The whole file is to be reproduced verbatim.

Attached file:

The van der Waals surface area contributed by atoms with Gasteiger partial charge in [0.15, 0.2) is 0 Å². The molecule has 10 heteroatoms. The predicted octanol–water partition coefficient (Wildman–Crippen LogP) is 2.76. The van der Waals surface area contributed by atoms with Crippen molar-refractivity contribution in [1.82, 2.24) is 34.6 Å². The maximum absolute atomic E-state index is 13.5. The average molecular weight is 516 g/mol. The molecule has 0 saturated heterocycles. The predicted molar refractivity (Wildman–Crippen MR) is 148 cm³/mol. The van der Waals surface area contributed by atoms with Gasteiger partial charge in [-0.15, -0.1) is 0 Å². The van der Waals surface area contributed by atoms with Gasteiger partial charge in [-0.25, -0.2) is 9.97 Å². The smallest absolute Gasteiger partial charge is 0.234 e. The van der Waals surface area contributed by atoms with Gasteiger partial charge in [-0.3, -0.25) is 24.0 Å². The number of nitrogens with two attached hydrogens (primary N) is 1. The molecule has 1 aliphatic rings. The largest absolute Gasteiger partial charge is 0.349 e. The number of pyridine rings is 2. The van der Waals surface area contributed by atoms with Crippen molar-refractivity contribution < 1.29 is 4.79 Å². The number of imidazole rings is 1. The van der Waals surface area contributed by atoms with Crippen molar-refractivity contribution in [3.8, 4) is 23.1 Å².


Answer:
The van der Waals surface area contributed by atoms with Gasteiger partial charge in [0.15, 0.2) is 0 Å². The molecule has 10 heteroatoms. The predicted octanol–water partition coefficient (Wildman–Crippen LogP) is 2.76. The van der Waals surface area contributed by atoms with Crippen molar-refractivity contribution in [1.82, 2.24) is 34.6 Å². The maximum absolute atomic E-state index is 13.5. The average molecular weight is 516 g/mol. The molecule has 0 saturated heterocycles. The predicted molar refractivity (Wildman–Crippen MR) is 148 cm³/mol. The van der Waals surface area contributed by atoms with Gasteiger partial charge in [-0.15, -0.1) is 0 Å². The van der Waals surface area contributed by atoms with Gasteiger partial charge in [-0.25, -0.2) is 9.97 Å². The smallest absolute Gasteiger partial charge is 0.234 e. The van der Waals surface area contributed by atoms with Gasteiger partial charge in [-0.3, -0.25) is 24.0 Å². The number of nitrogens with two attached hydrogens (primary N) is 1. The molecule has 1 aliphatic rings. The largest absolute Gasteiger partial charge is 0.349 e. The number of pyridine rings is 2. The van der Waals surface area contributed by atoms with Crippen molar-refractivity contribution < 1.29 is 4.79 Å². The number of imidazole rings is 1. The van der Waals surface area contributed by atoms with Crippen molar-refractivity contribution in [3.8, 4) is 23.1 Å².